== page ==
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PRI report reveals global shift to national sustainable finance policies

By Gavin Hinks

ESG, environment, sustainability

The world’s 50 largest economies have put in place more than 500 policy instruments and 730 hard and soft law revisions to back investors in using “long-term value drivers”, including ESG factors, according to a white paper from Principles for Responsible Investment (PRI).

It argues that more policy measures are inevitable, and that countries are moving away from “sporadic” green policies to “comprehensive national sustainable finance strategies”.

Speaking from PRI’s conference in Paris this week, chief executive Fiona Reynolds said the white paper shone a light on new trends in financial policymaking and indicated that investors, policymakers and companies had recognised the “imperative of responsible investing”.

“Our rapidly growing network of signatories is becoming more involved in the policymaking process in order to encourage and shape sustainable finance policy around the world,” said Reynolds.

“Now we’re seeing a move from sporadic adoption to comprehensive sustainable finance policies.”

Sustainable finance policies

PRI found 80 new policy instruments introduced across the 50 countries so far in 2019, showing that policymakers had responded to the “urgency” of sustainability issues.

Policymakers, the white paper says, “increasingly recognise that decisions made in the financial system influence the sustainability of the real economy and may even undermine progress towards environmental and social goals”.

Since 2016, acceleration of more ESG investment policies had been driven by the EU’s Action Plan on Sustainable Finance and updates to corporate governance and reporting requirements across Asia.

Multinational organisations, including the OECD, IOSCO, IOPS, the G7 and G20, have played a part by issuing ESG guidance.

PRI cites France as a key example of change in policy. In 2001 the country introduced the Loi sur les Nouvelles Regulations Economiques (New Economic Regulations Law). But the policymaking continued at regular intervals all the way up to this year’s Loi Energie et Climat (Energy and Climate Law) and the Lois Plan d’Action pour la Croissance et la Transformation des Enterprise (the Action Plan for Business Growth and Transformation).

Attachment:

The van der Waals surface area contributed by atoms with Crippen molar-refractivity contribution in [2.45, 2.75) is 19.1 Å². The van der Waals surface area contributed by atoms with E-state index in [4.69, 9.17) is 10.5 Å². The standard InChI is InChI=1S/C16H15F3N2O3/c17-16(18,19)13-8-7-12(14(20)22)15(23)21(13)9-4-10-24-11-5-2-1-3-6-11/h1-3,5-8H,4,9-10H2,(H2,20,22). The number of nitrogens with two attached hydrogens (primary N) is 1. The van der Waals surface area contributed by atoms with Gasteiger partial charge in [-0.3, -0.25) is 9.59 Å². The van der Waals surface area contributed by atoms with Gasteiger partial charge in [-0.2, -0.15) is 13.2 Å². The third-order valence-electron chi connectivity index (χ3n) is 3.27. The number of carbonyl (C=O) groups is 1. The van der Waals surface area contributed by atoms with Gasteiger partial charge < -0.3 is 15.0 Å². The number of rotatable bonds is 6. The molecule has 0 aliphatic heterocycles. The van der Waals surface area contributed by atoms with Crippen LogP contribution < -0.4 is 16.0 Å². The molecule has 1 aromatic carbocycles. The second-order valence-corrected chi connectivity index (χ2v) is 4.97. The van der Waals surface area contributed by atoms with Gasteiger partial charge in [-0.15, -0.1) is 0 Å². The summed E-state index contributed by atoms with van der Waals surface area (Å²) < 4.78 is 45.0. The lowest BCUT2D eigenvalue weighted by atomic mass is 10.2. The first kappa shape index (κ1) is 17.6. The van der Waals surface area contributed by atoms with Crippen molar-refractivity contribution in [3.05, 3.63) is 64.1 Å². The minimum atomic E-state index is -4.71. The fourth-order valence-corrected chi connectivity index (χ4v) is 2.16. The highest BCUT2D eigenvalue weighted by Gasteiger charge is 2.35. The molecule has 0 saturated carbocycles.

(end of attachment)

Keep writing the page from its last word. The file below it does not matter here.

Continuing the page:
US lags on ESG

However, PRI notes that not all countries have pushed hard to form policy in favour of ESG principles, and identifies the US as an outlier.

“Recent policy pronouncements by the Securities and Exchange Commission create new impediments for active ownership by investors in US companies and the SEC had also announced plans to propose rule change later this year that are likely to further undermine investors’ rights.”

This stands in contrast to China, according to the white paper, where a group of government agencies combined to issue guidelines for building a green financial system.

State intervention on a national scale is a “significant driver” of change, the paper says.

“These strategies are significant because they contain substantive policy reform. But they also require policymakers to set out, often for the first time, how they understand the relationship between sustainability and finance, and the role finance is expected to play in addresses critical sustainability issues.”

And there is more policymaking on the way, adds the white paper, not least because, so far, global government action has failed to arrest the climate crisis. This means that “…as the realities of climate change become increasingly apparent, it is inevitable that governments will be forced to act more decisively than they have so far”.

To read the PRI white paper click here.

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